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Research the roles of African Americans in the military history of World War I. How were African Americans recruited How were t - Essay Example

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Research Paper on African American Soldiers of World War I 1.0 Introduction As an African American once wrote in his letter, “This is our country right or wrong” - this is patriotism personified (qtd. in Williams 3). Along with the entry of the United States of America into World War I, there is a need to mobilize all resources the government might want in order to strengthen its military competitiveness…
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Research the roles of African Americans in the military history of World War I. How were African Americans recruited How were t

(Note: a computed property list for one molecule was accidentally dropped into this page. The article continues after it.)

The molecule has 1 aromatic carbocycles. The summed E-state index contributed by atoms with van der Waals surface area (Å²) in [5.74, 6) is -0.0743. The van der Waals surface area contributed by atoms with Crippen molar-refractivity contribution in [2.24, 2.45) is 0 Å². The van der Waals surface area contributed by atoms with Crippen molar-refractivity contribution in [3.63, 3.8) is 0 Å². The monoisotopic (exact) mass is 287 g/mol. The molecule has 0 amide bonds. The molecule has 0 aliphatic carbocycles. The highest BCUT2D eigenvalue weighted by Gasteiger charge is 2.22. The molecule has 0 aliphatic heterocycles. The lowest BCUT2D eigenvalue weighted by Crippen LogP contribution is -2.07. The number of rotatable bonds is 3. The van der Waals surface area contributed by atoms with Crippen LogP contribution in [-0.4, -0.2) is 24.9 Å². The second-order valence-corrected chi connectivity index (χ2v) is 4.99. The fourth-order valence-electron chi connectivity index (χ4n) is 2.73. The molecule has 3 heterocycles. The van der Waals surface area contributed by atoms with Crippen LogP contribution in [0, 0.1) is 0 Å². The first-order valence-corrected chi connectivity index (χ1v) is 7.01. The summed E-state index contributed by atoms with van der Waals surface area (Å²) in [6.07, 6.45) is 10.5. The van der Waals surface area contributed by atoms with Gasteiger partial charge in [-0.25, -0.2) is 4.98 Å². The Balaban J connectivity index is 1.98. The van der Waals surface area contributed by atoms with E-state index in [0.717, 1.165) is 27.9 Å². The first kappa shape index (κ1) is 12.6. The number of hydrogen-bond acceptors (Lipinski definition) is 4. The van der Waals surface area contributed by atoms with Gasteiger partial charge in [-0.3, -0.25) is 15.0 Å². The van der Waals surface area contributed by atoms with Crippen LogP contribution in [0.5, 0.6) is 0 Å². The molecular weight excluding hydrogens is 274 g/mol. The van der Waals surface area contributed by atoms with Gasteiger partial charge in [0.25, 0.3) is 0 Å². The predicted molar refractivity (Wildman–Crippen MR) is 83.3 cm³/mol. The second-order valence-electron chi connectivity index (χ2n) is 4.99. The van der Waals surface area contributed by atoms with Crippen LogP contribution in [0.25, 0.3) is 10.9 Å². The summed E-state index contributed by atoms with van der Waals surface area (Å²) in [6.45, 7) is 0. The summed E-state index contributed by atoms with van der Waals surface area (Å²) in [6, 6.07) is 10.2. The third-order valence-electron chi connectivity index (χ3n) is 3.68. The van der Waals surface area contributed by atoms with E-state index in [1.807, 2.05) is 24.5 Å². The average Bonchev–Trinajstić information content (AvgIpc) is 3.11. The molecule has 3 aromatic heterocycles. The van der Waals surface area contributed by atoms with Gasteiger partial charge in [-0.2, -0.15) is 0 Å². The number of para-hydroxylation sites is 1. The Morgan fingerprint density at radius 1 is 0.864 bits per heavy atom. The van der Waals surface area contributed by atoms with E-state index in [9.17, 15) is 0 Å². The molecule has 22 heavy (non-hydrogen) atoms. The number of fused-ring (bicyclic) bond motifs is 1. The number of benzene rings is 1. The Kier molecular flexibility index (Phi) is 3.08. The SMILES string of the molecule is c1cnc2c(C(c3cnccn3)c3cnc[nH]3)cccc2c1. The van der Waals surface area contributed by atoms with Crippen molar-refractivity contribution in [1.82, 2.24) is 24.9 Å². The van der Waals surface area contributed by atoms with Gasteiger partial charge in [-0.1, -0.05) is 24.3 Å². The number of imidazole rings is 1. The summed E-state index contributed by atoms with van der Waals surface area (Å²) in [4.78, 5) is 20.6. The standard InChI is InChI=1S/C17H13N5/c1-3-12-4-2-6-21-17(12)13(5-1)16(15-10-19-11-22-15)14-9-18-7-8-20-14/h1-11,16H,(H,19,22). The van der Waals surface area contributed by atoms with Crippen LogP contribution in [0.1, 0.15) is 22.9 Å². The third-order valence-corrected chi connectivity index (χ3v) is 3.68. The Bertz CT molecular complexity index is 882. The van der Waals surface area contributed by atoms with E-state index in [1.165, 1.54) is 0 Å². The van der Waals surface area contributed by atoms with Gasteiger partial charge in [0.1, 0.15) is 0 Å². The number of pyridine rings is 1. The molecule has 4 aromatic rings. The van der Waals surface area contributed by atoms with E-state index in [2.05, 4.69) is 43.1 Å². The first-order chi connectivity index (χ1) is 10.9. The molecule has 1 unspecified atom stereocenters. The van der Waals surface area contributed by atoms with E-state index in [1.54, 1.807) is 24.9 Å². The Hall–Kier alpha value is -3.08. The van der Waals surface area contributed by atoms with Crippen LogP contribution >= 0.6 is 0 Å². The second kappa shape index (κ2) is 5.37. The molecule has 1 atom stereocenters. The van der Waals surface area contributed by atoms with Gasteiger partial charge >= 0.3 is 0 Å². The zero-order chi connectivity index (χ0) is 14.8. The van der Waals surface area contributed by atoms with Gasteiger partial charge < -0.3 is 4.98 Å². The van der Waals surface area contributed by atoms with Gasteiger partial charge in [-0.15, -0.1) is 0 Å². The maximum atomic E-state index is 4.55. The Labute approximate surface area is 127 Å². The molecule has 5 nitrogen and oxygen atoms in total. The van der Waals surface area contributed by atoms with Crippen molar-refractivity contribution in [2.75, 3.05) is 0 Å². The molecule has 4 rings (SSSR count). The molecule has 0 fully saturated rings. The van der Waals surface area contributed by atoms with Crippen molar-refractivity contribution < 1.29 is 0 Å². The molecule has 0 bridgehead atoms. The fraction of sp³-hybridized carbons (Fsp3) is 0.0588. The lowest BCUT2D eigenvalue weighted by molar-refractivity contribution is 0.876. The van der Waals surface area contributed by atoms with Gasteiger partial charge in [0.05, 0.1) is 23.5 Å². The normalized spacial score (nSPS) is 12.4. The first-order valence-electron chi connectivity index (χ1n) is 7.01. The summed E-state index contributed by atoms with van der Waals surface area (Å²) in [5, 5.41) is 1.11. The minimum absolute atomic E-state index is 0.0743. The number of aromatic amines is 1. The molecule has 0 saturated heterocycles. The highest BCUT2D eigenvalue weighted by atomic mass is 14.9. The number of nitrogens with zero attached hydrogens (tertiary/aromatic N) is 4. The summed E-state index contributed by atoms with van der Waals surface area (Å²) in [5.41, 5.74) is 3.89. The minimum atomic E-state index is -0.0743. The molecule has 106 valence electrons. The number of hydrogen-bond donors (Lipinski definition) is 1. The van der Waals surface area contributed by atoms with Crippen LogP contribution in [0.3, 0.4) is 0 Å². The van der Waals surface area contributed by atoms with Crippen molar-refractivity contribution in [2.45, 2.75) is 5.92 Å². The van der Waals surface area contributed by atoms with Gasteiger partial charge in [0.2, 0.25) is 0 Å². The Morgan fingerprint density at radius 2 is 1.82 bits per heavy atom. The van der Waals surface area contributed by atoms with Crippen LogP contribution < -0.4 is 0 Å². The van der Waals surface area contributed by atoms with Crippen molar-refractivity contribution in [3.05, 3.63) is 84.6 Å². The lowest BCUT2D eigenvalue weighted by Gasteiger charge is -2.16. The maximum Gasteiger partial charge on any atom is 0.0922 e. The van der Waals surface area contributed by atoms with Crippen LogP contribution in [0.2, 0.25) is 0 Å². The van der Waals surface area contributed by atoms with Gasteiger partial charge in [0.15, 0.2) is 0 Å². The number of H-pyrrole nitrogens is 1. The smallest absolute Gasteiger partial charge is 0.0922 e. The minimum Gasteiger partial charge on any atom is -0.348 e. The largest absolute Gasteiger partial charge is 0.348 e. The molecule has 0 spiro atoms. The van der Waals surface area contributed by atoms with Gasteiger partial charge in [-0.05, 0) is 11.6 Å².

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Download file to see previous pages This paper seeks to discuss African American soldiers’ role in the military history of the First World War, starting with the process of recruitment, moving along to their experiences in the armed forces, as well as in combat, and finally exploring the psychological impact it had on African Americans, in addition to their view of racial discrimination. 2.0 African Americans and Recruitment In the spring of 1917, The United States of America had to face a war of unsurpassed magnitude, requiring it to harness all its resources -- material, intellectual, and human. Hence, this was the mobilization of the colored people as a part of the country’s line of defense in the First World War (Williams 15). However, the path towards the fulfillment of their patriotic duty was not paved clear. Opposition in the person of members of the senate and southern democrats existed (Orr 90). The aforementioned officials resisted the idea of including African American draftees in the armed forces of the United States. Senator James K. Vardaman was adamant in his idea that millions of armed colored men served only as an unparalleled peril to the South (Ellis 11). However, because of black leaders’ efforts, 367,710 blacks were drafted (Orr 90). These African American draftees consisted of a variety of professions from common workers and farmers to physicians and attorneys. They were issued drafts on the months of June and September, and were ordered to join the 1,200 enlistees in Fort Dodge, Des Moines, Iowa in a Colored Officers Training Camp, regardless if they were willing to do so or not (Lentz-Smith 41). The aforementioned training camp was made possible through the resoluteness of the National Association for the Advancement of Colored People (NAACP) in pushing for the setting up of a training school for African American officers (Orr 91). 2.1 African Americans in the Armed Forces and in Combat African Americans’ participation in military defense was an unheard of concept even if it was in service to America (Lentz-Smith 21). Majority of white people greatly opposed this on the premise that colored people could not be capable soldiers (Williams 2). Some even went so far as to consider the colored man as more like a farm animal such as a horse instead of a man; an example was Ely Green who decided to enlist in the war upon hearing that very discriminating statement from white farmers (Lentz- Smith 38). Even with their entry to the armed forces, African Americans experienced the said discrimination. 200, 000 of those black soldiers were relegated to the American Expeditionary Force and were assigned labor functions -- something as menial as digging up trenches (Roberts and Tucker 2318). Hence, the reality of shouldering shovels in place of guns (Williams 2). The Navy further highlighted this by only including black men as mess boys or attendants. However, no such emphasis compared to the Marines’ complete rejection of them (Roberts and Tucker 2318). Racial discrimination was underlined in what is now known as the Battle of Anniston. The soldiers of the Third Alabama Colored Infantry experienced such blatant discrimination as they were driven back to camp by white military men and civilians when they went out on their first night there. They endured this ...Download file to see next pagesRead More
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